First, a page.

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Remove Cocos Palms whenever you can. From your backyard, from rental RESCUE MOBILE properties, anytime they come0488 up as seedlings in your 228 134 yard or when out on walks pull up seedlings at every INFO HELPLINE opportunity.

Caught in strappy leaves


COCOS PALM or QUEEN PALM Syagrus romanzoffiana ABOUT BAT CARE Bat care Brisbane Inc. is a self funded wildlife organization which is permitted under the Environmental Protection Agency to rescue and care for sick, injured and orphan flying-foxes and microbats.

Premature wearing of teeth due to availability of hard seeds

Killer of Flyingfoxes

If you would like to help our volunteers in the rescue, care, conservation and education work you can become a member or supporter. You may prefer to send a cheque to Bat Care Brisbane Inc., PO Box 1727 Capalaba4157 or make a direct payment into our bank account via our web site.

No sleep? Is there flying-fox poo on everything? It’s not the flyingfoxes it’s the palm! Do flying-foxes and yourself a favour – remove Cocos Palms from our environment.

NO PALM NO HARM BE RESPONSIBLE Help save flying-foxes and your local bushland.

An aggressive invasive weed in bush land, parks and backyards.

Rescue Mobile 0488 228 134

People like to blame the flying-fox for noisy squabbles and poo on cars and on driveways. If we can remove the fruits of the Cocos Palm we are all winners the humans and the bats. Flying-foxes are a keystone species for our Australian environment. Without the job that flying-foxes do in seed dispersal and pollination, our native forests will suffer loss of diversity and may not be able to survive future harmful effects of global warming. We need to protect flying-foxes from harm, help them where we can on a local level, in our own backyards. Remove Cocos palms, reduce the use of barbed-wire and never plant natives up against it, never use backyard fruit tree netting, always plant native fruiting and flowering plants. Flying-fox populations are in rapid decline not only through preventable causes like Cocos Palms but also through uncertain climatic conditions such as drought, cyclones and prolonged rainfall which all affect seasonal flowering and food availability. Help flying-foxes on a local level – in your own back yard.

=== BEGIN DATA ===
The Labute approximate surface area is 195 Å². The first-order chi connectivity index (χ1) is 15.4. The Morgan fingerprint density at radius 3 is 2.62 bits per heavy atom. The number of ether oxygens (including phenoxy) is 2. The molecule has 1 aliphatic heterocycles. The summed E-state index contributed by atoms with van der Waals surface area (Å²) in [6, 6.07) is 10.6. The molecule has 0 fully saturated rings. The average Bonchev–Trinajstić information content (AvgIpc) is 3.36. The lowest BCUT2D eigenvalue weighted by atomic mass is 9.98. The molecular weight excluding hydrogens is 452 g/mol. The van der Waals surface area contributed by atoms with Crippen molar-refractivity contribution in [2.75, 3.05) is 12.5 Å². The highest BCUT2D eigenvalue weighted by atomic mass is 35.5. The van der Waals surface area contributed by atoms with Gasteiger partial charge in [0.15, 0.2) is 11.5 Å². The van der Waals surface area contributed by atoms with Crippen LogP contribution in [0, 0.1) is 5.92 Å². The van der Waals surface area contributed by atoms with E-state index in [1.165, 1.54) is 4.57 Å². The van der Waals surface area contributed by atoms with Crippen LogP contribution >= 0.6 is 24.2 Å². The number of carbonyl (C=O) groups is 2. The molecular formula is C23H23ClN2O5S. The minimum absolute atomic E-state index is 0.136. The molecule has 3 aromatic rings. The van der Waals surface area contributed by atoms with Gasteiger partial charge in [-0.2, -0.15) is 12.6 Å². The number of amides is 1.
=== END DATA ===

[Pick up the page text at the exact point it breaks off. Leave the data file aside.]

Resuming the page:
Seeds get caught behind “dog like” Canine teeth and cannot be expelled.

Eating the green unripe seeds may cause sickness due to being toxic

Toes and thumbs can get caught in the strappy leaves and flower sheath.

By poisoning when seeds are eaten green in times of hunger (September to January) Sticky fruits can cause severe constipation causing dehydration and death in young animals. Toes caught in flower sheath causing selfmutilation and death. Whole body or body parts caught in strappy leaves that are easily shredded by claws creating a „cocoon‟ effect around the animal causing stress and death if not physically removed. Juvenile animals can get seeds caught behind their “dog like” canine teeth causing slow death from starvation. Premature wearing of teeth due to the hard seed – flying-foxes have been known to live for 30 years in captivity but wild animals who appear young are now being rescued with worn, missing or even no teeth. Flying-foxes do a great job of seed dispersal but in the case of Cocos Palms this is not a good thing as it contributes to their spread into bushland. This South-American palm has been a popular garden and street tree for its fast growth and tropical look, it is now regarded as a non-desirable plant due to its rapid spread into bushland and its harmful effect of many species of wildlife. Tree lopping companies say it is keeping them in work as it becomes increasingly unpopular with gardeners and councils due to its high maintenance costs.

Cocos Palms and Bats